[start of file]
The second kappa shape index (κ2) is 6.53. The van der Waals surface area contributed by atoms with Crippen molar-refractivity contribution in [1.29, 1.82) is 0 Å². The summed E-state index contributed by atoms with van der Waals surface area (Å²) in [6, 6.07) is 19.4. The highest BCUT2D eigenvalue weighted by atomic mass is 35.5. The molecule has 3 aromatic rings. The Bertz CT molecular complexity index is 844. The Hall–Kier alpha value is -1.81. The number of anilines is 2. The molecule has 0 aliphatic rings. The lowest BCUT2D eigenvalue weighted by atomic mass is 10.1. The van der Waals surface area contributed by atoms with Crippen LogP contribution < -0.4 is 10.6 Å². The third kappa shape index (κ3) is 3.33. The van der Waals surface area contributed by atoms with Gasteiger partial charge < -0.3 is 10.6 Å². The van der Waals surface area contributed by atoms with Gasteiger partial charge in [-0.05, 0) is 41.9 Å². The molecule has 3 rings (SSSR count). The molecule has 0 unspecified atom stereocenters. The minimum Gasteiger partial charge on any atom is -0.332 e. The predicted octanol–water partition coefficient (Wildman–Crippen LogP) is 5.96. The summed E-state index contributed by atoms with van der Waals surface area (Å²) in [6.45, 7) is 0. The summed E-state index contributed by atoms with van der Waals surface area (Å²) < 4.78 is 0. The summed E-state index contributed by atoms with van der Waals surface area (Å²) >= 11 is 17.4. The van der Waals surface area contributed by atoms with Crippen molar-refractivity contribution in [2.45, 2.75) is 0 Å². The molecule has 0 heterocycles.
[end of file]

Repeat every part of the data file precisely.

The second kappa shape index (κ2) is 6.53. The van der Waals surface area contributed by atoms with Crippen molar-refractivity contribution in [1.29, 1.82) is 0 Å². The summed E-state index contributed by atoms with van der Waals surface area (Å²) in [6, 6.07) is 19.4. The highest BCUT2D eigenvalue weighted by atomic mass is 35.5. The molecule has 3 aromatic rings. The Bertz CT molecular complexity index is 844. The Hall–Kier alpha value is -1.81. The number of anilines is 2. The molecule has 0 aliphatic rings. The lowest BCUT2D eigenvalue weighted by atomic mass is 10.1. The van der Waals surface area contributed by atoms with Crippen LogP contribution < -0.4 is 10.6 Å². The third kappa shape index (κ3) is 3.33. The van der Waals surface area contributed by atoms with Gasteiger partial charge < -0.3 is 10.6 Å². The van der Waals surface area contributed by atoms with Gasteiger partial charge in [-0.05, 0) is 41.9 Å². The molecule has 3 rings (SSSR count). The molecule has 0 unspecified atom stereocenters. The minimum Gasteiger partial charge on any atom is -0.332 e. The predicted octanol–water partition coefficient (Wildman–Crippen LogP) is 5.96. The summed E-state index contributed by atoms with van der Waals surface area (Å²) in [6.45, 7) is 0. The summed E-state index contributed by atoms with van der Waals surface area (Å²) < 4.78 is 0. The summed E-state index contributed by atoms with van der Waals surface area (Å²) >= 11 is 17.4. The van der Waals surface area contributed by atoms with Crippen molar-refractivity contribution in [2.45, 2.75) is 0 Å². The molecule has 0 heterocycles.